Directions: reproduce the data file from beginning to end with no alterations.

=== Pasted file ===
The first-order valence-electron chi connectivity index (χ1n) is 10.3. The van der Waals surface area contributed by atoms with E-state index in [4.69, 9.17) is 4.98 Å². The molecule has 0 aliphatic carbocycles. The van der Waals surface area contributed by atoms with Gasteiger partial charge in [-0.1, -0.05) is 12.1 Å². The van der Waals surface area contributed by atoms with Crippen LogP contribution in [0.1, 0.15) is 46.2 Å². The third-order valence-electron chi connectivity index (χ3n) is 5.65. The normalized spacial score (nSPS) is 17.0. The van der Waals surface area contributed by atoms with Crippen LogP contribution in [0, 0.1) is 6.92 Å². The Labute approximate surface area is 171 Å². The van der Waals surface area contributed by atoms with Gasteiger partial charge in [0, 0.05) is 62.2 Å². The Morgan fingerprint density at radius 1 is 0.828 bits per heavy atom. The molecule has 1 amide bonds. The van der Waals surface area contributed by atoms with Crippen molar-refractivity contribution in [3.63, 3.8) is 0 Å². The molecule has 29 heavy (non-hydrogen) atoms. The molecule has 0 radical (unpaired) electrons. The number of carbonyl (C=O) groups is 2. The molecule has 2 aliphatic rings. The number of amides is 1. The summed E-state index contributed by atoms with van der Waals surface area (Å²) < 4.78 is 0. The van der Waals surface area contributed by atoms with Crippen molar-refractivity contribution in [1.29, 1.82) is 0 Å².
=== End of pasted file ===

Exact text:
The first-order valence-electron chi connectivity index (χ1n) is 10.3. The van der Waals surface area contributed by atoms with E-state index in [4.69, 9.17) is 4.98 Å². The molecule has 0 aliphatic carbocycles. The van der Waals surface area contributed by atoms with Gasteiger partial charge in [-0.1, -0.05) is 12.1 Å². The van der Waals surface area contributed by atoms with Crippen LogP contribution in [0.1, 0.15) is 46.2 Å². The third-order valence-electron chi connectivity index (χ3n) is 5.65. The normalized spacial score (nSPS) is 17.0. The van der Waals surface area contributed by atoms with Crippen LogP contribution in [0, 0.1) is 6.92 Å². The Labute approximate surface area is 171 Å². The van der Waals surface area contributed by atoms with Gasteiger partial charge in [0, 0.05) is 62.2 Å². The Morgan fingerprint density at radius 1 is 0.828 bits per heavy atom. The molecule has 1 amide bonds. The van der Waals surface area contributed by atoms with Crippen molar-refractivity contribution in [3.63, 3.8) is 0 Å². The molecule has 29 heavy (non-hydrogen) atoms. The molecule has 0 radical (unpaired) electrons. The number of carbonyl (C=O) groups is 2. The molecule has 2 aliphatic rings. The number of amides is 1. The summed E-state index contributed by atoms with van der Waals surface area (Å²) < 4.78 is 0. The van der Waals surface area contributed by atoms with Crippen molar-refractivity contribution in [1.29, 1.82) is 0 Å².